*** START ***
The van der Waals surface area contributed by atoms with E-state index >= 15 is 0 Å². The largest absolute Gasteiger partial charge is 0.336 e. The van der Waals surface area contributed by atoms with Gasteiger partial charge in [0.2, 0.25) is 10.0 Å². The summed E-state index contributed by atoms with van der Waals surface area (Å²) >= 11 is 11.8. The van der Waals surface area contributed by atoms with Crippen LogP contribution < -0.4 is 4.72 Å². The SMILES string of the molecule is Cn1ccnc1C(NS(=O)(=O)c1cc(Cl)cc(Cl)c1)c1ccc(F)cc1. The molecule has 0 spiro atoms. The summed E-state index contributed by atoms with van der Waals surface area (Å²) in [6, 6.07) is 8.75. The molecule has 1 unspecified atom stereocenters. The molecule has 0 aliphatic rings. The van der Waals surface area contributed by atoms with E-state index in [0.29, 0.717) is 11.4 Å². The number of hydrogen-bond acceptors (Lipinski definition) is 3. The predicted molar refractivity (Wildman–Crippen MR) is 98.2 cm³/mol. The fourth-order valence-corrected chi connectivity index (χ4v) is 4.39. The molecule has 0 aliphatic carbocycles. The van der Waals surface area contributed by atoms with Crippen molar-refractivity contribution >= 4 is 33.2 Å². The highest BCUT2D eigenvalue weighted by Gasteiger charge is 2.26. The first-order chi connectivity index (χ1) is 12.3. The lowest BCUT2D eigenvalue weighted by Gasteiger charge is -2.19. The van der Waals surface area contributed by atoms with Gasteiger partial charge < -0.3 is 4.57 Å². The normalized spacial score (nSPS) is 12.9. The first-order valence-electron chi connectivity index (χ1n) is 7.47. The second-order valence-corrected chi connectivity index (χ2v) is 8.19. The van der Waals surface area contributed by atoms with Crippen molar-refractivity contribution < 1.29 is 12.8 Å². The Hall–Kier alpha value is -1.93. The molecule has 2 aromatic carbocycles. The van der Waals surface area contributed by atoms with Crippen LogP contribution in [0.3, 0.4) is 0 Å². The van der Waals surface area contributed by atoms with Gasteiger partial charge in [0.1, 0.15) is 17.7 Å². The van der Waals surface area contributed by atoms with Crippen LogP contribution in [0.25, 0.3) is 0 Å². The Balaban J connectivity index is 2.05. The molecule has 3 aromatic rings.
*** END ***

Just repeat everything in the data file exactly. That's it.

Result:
The van der Waals surface area contributed by atoms with E-state index >= 15 is 0 Å². The largest absolute Gasteiger partial charge is 0.336 e. The van der Waals surface area contributed by atoms with Gasteiger partial charge in [0.2, 0.25) is 10.0 Å². The summed E-state index contributed by atoms with van der Waals surface area (Å²) >= 11 is 11.8. The van der Waals surface area contributed by atoms with Crippen LogP contribution < -0.4 is 4.72 Å². The SMILES string of the molecule is Cn1ccnc1C(NS(=O)(=O)c1cc(Cl)cc(Cl)c1)c1ccc(F)cc1. The molecule has 0 spiro atoms. The summed E-state index contributed by atoms with van der Waals surface area (Å²) in [6, 6.07) is 8.75. The molecule has 1 unspecified atom stereocenters. The molecule has 0 aliphatic rings. The van der Waals surface area contributed by atoms with E-state index in [0.29, 0.717) is 11.4 Å². The number of hydrogen-bond acceptors (Lipinski definition) is 3. The predicted molar refractivity (Wildman–Crippen MR) is 98.2 cm³/mol. The fourth-order valence-corrected chi connectivity index (χ4v) is 4.39. The molecule has 0 aliphatic carbocycles. The van der Waals surface area contributed by atoms with Crippen molar-refractivity contribution >= 4 is 33.2 Å². The highest BCUT2D eigenvalue weighted by Gasteiger charge is 2.26. The first-order chi connectivity index (χ1) is 12.3. The lowest BCUT2D eigenvalue weighted by Gasteiger charge is -2.19. The van der Waals surface area contributed by atoms with Gasteiger partial charge < -0.3 is 4.57 Å². The normalized spacial score (nSPS) is 12.9. The first-order valence-electron chi connectivity index (χ1n) is 7.47. The second-order valence-corrected chi connectivity index (χ2v) is 8.19. The van der Waals surface area contributed by atoms with Crippen molar-refractivity contribution < 1.29 is 12.8 Å². The Hall–Kier alpha value is -1.93. The molecule has 2 aromatic carbocycles. The van der Waals surface area contributed by atoms with Crippen LogP contribution in [0.3, 0.4) is 0 Å². The van der Waals surface area contributed by atoms with Gasteiger partial charge in [0.1, 0.15) is 17.7 Å². The van der Waals surface area contributed by atoms with Crippen LogP contribution in [0.25, 0.3) is 0 Å². The Balaban J connectivity index is 2.05. The molecule has 3 aromatic rings.